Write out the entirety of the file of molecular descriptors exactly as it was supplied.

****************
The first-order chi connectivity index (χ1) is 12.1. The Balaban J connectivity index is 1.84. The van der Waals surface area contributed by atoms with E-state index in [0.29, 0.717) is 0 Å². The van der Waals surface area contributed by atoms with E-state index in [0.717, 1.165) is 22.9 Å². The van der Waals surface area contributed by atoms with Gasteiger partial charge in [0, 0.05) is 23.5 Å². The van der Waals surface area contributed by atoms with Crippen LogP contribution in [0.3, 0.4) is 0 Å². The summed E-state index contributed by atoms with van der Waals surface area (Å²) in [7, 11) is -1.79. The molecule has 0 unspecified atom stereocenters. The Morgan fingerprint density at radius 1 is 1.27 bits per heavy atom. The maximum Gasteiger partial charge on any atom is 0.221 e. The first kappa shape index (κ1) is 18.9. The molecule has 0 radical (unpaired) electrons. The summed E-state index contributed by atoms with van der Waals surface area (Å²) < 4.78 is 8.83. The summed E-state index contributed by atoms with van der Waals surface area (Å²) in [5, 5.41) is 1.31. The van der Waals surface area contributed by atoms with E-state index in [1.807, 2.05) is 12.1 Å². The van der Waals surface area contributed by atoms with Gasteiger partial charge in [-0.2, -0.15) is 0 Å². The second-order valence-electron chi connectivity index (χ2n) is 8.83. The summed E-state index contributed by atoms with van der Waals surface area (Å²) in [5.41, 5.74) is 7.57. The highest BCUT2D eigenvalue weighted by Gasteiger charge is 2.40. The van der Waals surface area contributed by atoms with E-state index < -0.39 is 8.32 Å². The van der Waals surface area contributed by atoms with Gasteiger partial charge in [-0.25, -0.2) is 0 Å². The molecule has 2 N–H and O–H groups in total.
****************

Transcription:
The first-order chi connectivity index (χ1) is 12.1. The Balaban J connectivity index is 1.84. The van der Waals surface area contributed by atoms with E-state index in [0.29, 0.717) is 0 Å². The van der Waals surface area contributed by atoms with E-state index in [0.717, 1.165) is 22.9 Å². The van der Waals surface area contributed by atoms with Gasteiger partial charge in [0, 0.05) is 23.5 Å². The van der Waals surface area contributed by atoms with Crippen LogP contribution in [0.3, 0.4) is 0 Å². The summed E-state index contributed by atoms with van der Waals surface area (Å²) in [7, 11) is -1.79. The molecule has 0 unspecified atom stereocenters. The Morgan fingerprint density at radius 1 is 1.27 bits per heavy atom. The maximum Gasteiger partial charge on any atom is 0.221 e. The first kappa shape index (κ1) is 18.9. The molecule has 0 radical (unpaired) electrons. The summed E-state index contributed by atoms with van der Waals surface area (Å²) < 4.78 is 8.83. The summed E-state index contributed by atoms with van der Waals surface area (Å²) in [5, 5.41) is 1.31. The van der Waals surface area contributed by atoms with E-state index in [1.807, 2.05) is 12.1 Å². The van der Waals surface area contributed by atoms with Gasteiger partial charge in [-0.2, -0.15) is 0 Å². The second-order valence-electron chi connectivity index (χ2n) is 8.83. The summed E-state index contributed by atoms with van der Waals surface area (Å²) in [5.41, 5.74) is 7.57. The highest BCUT2D eigenvalue weighted by Gasteiger charge is 2.40. The van der Waals surface area contributed by atoms with E-state index < -0.39 is 8.32 Å². The van der Waals surface area contributed by atoms with Gasteiger partial charge in [-0.25, -0.2) is 0 Å². The molecule has 2 N–H and O–H groups in total.